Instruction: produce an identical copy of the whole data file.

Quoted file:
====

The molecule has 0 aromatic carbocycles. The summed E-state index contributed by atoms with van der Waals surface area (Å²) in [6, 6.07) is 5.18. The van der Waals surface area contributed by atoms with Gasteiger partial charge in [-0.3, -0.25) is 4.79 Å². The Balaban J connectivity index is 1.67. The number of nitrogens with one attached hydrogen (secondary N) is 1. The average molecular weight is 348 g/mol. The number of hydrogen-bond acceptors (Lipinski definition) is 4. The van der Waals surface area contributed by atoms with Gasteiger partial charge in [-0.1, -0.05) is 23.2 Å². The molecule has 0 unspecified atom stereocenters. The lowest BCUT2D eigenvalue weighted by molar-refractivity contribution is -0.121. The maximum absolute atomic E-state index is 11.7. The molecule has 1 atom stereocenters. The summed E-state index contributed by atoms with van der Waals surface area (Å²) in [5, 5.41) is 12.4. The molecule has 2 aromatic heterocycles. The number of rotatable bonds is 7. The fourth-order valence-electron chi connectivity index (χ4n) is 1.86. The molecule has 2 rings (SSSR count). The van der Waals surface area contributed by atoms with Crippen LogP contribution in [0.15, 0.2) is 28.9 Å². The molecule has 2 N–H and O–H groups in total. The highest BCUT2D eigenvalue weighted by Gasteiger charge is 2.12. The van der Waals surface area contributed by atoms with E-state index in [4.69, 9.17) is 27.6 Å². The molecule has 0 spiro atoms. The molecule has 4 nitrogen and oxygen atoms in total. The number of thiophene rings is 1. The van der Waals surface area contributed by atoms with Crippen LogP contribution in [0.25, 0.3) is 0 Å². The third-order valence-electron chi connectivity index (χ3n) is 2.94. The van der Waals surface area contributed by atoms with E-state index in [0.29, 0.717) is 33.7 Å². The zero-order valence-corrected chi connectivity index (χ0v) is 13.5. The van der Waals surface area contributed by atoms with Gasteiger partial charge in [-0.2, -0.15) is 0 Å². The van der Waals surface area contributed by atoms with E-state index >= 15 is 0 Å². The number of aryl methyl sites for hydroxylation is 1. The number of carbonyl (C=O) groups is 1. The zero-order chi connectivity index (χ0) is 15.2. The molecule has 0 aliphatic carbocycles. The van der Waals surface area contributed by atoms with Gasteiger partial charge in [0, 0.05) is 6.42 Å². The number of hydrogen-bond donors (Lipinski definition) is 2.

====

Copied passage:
The molecule has 0 aromatic carbocycles. The summed E-state index contributed by atoms with van der Waals surface area (Å²) in [6, 6.07) is 5.18. The van der Waals surface area contributed by atoms with Gasteiger partial charge in [-0.3, -0.25) is 4.79 Å². The Balaban J connectivity index is 1.67. The number of nitrogens with one attached hydrogen (secondary N) is 1. The average molecular weight is 348 g/mol. The number of hydrogen-bond acceptors (Lipinski definition) is 4. The van der Waals surface area contributed by atoms with Gasteiger partial charge in [-0.1, -0.05) is 23.2 Å². The molecule has 0 unspecified atom stereocenters. The lowest BCUT2D eigenvalue weighted by molar-refractivity contribution is -0.121. The maximum absolute atomic E-state index is 11.7. The molecule has 1 atom stereocenters. The summed E-state index contributed by atoms with van der Waals surface area (Å²) in [5, 5.41) is 12.4. The molecule has 2 aromatic heterocycles. The number of rotatable bonds is 7. The fourth-order valence-electron chi connectivity index (χ4n) is 1.86. The molecule has 2 rings (SSSR count). The van der Waals surface area contributed by atoms with Crippen LogP contribution in [0.15, 0.2) is 28.9 Å². The molecule has 2 N–H and O–H groups in total. The highest BCUT2D eigenvalue weighted by Gasteiger charge is 2.12. The van der Waals surface area contributed by atoms with E-state index in [4.69, 9.17) is 27.6 Å². The molecule has 0 spiro atoms. The molecule has 4 nitrogen and oxygen atoms in total. The number of thiophene rings is 1. The van der Waals surface area contributed by atoms with Crippen LogP contribution in [0.25, 0.3) is 0 Å². The third-order valence-electron chi connectivity index (χ3n) is 2.94. The van der Waals surface area contributed by atoms with E-state index in [0.29, 0.717) is 33.7 Å². The zero-order valence-corrected chi connectivity index (χ0v) is 13.5. The van der Waals surface area contributed by atoms with Gasteiger partial charge in [-0.2, -0.15) is 0 Å². The van der Waals surface area contributed by atoms with E-state index >= 15 is 0 Å². The number of aryl methyl sites for hydroxylation is 1. The number of carbonyl (C=O) groups is 1. The zero-order chi connectivity index (χ0) is 15.2. The molecule has 0 aliphatic carbocycles. The van der Waals surface area contributed by atoms with Gasteiger partial charge in [0, 0.05) is 6.42 Å². The number of hydrogen-bond donors (Lipinski definition) is 2.